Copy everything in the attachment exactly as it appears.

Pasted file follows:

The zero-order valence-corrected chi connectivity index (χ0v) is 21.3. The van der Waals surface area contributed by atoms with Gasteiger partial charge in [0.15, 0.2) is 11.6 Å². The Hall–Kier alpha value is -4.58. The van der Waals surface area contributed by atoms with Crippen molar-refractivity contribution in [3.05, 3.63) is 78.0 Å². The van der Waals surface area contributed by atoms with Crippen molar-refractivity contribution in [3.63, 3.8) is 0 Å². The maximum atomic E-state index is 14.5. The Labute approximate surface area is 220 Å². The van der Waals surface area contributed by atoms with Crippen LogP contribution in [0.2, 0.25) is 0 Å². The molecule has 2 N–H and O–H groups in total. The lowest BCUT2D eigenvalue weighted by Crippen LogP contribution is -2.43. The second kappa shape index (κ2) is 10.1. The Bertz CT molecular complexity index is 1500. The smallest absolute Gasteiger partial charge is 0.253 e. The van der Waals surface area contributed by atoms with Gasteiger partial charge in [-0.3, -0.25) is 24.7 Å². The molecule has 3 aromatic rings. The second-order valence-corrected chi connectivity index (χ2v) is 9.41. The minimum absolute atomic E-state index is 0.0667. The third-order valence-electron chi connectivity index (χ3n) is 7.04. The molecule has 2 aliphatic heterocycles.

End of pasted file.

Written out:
The zero-order valence-corrected chi connectivity index (χ0v) is 21.3. The van der Waals surface area contributed by atoms with Gasteiger partial charge in [0.15, 0.2) is 11.6 Å². The Hall–Kier alpha value is -4.58. The van der Waals surface area contributed by atoms with Crippen molar-refractivity contribution in [3.05, 3.63) is 78.0 Å². The van der Waals surface area contributed by atoms with Crippen molar-refractivity contribution in [3.63, 3.8) is 0 Å². The maximum atomic E-state index is 14.5. The Labute approximate surface area is 220 Å². The van der Waals surface area contributed by atoms with Crippen LogP contribution in [0.2, 0.25) is 0 Å². The molecule has 2 N–H and O–H groups in total. The lowest BCUT2D eigenvalue weighted by Crippen LogP contribution is -2.43. The second kappa shape index (κ2) is 10.1. The Bertz CT molecular complexity index is 1500. The smallest absolute Gasteiger partial charge is 0.253 e. The van der Waals surface area contributed by atoms with Gasteiger partial charge in [-0.3, -0.25) is 24.7 Å². The molecule has 3 aromatic rings. The second-order valence-corrected chi connectivity index (χ2v) is 9.41. The minimum absolute atomic E-state index is 0.0667. The third-order valence-electron chi connectivity index (χ3n) is 7.04. The molecule has 2 aliphatic heterocycles.